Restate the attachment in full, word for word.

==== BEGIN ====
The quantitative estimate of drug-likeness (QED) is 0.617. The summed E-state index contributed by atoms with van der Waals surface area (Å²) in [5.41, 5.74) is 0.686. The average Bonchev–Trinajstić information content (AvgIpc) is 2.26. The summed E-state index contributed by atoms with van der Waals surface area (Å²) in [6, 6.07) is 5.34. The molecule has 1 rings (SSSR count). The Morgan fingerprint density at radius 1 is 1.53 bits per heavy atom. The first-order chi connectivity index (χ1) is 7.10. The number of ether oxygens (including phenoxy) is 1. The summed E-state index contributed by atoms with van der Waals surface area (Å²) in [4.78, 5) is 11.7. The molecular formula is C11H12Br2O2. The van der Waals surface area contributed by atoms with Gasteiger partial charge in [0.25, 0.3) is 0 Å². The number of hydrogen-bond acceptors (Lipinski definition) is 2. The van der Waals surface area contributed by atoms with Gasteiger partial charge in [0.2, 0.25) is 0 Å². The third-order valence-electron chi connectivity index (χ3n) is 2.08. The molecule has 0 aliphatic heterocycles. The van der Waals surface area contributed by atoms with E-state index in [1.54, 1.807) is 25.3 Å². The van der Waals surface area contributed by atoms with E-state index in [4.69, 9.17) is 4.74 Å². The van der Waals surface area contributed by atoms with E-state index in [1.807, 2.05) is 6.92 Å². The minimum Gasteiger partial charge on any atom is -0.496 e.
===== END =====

The quantitative estimate of drug-likeness (QED) is 0.617. The summed E-state index contributed by atoms with van der Waals surface area (Å²) in [5.41, 5.74) is 0.686. The average Bonchev–Trinajstić information content (AvgIpc) is 2.26. The summed E-state index contributed by atoms with van der Waals surface area (Å²) in [6, 6.07) is 5.34. The molecule has 1 rings (SSSR count). The Morgan fingerprint density at radius 1 is 1.53 bits per heavy atom. The first-order chi connectivity index (χ1) is 7.10. The number of ether oxygens (including phenoxy) is 1. The summed E-state index contributed by atoms with van der Waals surface area (Å²) in [4.78, 5) is 11.7. The molecular formula is C11H12Br2O2. The van der Waals surface area contributed by atoms with Gasteiger partial charge in [0.25, 0.3) is 0 Å². The number of hydrogen-bond acceptors (Lipinski definition) is 2. The van der Waals surface area contributed by atoms with Gasteiger partial charge in [0.2, 0.25) is 0 Å². The third-order valence-electron chi connectivity index (χ3n) is 2.08. The molecule has 0 aliphatic heterocycles. The van der Waals surface area contributed by atoms with E-state index in [1.54, 1.807) is 25.3 Å². The van der Waals surface area contributed by atoms with E-state index in [4.69, 9.17) is 4.74 Å². The van der Waals surface area contributed by atoms with E-state index in [1.807, 2.05) is 6.92 Å². The minimum Gasteiger partial charge on any atom is -0.496 e.